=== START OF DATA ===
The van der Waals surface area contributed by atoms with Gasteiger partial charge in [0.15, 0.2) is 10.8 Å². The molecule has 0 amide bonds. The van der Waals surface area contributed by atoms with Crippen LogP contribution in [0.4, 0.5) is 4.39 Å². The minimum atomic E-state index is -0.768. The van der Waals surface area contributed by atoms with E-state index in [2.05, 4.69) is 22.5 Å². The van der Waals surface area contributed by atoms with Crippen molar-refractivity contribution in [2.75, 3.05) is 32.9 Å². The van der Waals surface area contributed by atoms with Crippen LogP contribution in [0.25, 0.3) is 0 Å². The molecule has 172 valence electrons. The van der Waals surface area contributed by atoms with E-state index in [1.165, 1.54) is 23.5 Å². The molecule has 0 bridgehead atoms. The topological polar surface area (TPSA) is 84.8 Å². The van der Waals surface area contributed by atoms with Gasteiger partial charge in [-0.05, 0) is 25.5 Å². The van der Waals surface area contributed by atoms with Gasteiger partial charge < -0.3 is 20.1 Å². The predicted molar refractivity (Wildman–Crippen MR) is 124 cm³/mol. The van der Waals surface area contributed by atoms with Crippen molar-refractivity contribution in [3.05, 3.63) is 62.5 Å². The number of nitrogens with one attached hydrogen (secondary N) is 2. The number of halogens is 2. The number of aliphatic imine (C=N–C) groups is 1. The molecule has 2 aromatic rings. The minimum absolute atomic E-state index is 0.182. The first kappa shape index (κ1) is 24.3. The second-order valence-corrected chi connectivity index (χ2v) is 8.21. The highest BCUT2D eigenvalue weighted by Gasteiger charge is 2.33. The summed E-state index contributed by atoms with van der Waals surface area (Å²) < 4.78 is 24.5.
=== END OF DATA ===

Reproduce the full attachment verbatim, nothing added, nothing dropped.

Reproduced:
The van der Waals surface area contributed by atoms with Gasteiger partial charge in [0.15, 0.2) is 10.8 Å². The molecule has 0 amide bonds. The van der Waals surface area contributed by atoms with Crippen LogP contribution in [0.4, 0.5) is 4.39 Å². The minimum atomic E-state index is -0.768. The van der Waals surface area contributed by atoms with E-state index in [2.05, 4.69) is 22.5 Å². The van der Waals surface area contributed by atoms with Crippen molar-refractivity contribution in [2.75, 3.05) is 32.9 Å². The van der Waals surface area contributed by atoms with Crippen LogP contribution in [0.25, 0.3) is 0 Å². The molecule has 172 valence electrons. The van der Waals surface area contributed by atoms with E-state index in [1.165, 1.54) is 23.5 Å². The molecule has 0 bridgehead atoms. The topological polar surface area (TPSA) is 84.8 Å². The van der Waals surface area contributed by atoms with Gasteiger partial charge in [-0.05, 0) is 25.5 Å². The van der Waals surface area contributed by atoms with Gasteiger partial charge < -0.3 is 20.1 Å². The predicted molar refractivity (Wildman–Crippen MR) is 124 cm³/mol. The van der Waals surface area contributed by atoms with Crippen molar-refractivity contribution in [3.05, 3.63) is 62.5 Å². The number of nitrogens with one attached hydrogen (secondary N) is 2. The number of halogens is 2. The number of aliphatic imine (C=N–C) groups is 1. The molecule has 2 aromatic rings. The minimum absolute atomic E-state index is 0.182. The first kappa shape index (κ1) is 24.3. The second-order valence-corrected chi connectivity index (χ2v) is 8.21. The highest BCUT2D eigenvalue weighted by Gasteiger charge is 2.33. The summed E-state index contributed by atoms with van der Waals surface area (Å²) < 4.78 is 24.5.